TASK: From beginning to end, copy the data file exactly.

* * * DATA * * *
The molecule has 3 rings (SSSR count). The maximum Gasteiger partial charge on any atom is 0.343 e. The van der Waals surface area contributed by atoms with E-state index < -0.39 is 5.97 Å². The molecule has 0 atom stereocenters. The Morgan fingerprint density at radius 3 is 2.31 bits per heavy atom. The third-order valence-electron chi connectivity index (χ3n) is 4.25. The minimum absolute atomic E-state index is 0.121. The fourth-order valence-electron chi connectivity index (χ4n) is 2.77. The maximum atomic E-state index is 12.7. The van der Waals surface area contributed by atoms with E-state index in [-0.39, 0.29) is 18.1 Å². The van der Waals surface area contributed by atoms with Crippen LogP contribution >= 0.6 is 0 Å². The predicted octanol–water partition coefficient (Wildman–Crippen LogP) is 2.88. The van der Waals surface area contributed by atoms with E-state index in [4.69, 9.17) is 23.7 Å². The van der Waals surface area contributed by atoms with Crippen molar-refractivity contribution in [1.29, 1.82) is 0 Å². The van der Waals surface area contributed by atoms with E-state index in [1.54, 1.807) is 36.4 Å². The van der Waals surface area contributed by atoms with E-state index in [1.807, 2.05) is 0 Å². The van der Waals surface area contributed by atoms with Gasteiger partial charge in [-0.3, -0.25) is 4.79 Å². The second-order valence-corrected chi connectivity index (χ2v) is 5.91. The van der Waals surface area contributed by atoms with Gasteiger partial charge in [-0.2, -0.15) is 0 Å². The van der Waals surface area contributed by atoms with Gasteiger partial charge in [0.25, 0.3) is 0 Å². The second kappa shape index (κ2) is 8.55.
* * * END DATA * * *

The molecule has 3 rings (SSSR count). The maximum Gasteiger partial charge on any atom is 0.343 e. The van der Waals surface area contributed by atoms with E-state index < -0.39 is 5.97 Å². The molecule has 0 atom stereocenters. The Morgan fingerprint density at radius 3 is 2.31 bits per heavy atom. The third-order valence-electron chi connectivity index (χ3n) is 4.25. The minimum absolute atomic E-state index is 0.121. The fourth-order valence-electron chi connectivity index (χ4n) is 2.77. The maximum atomic E-state index is 12.7. The van der Waals surface area contributed by atoms with E-state index in [-0.39, 0.29) is 18.1 Å². The van der Waals surface area contributed by atoms with Crippen LogP contribution >= 0.6 is 0 Å². The predicted octanol–water partition coefficient (Wildman–Crippen LogP) is 2.88. The van der Waals surface area contributed by atoms with E-state index in [4.69, 9.17) is 23.7 Å². The van der Waals surface area contributed by atoms with Crippen molar-refractivity contribution in [1.29, 1.82) is 0 Å². The van der Waals surface area contributed by atoms with E-state index in [1.54, 1.807) is 36.4 Å². The van der Waals surface area contributed by atoms with E-state index in [1.807, 2.05) is 0 Å². The van der Waals surface area contributed by atoms with Gasteiger partial charge in [-0.3, -0.25) is 4.79 Å². The second-order valence-corrected chi connectivity index (χ2v) is 5.91. The van der Waals surface area contributed by atoms with Gasteiger partial charge in [-0.2, -0.15) is 0 Å². The van der Waals surface area contributed by atoms with Gasteiger partial charge in [0.25, 0.3) is 0 Å². The second kappa shape index (κ2) is 8.55.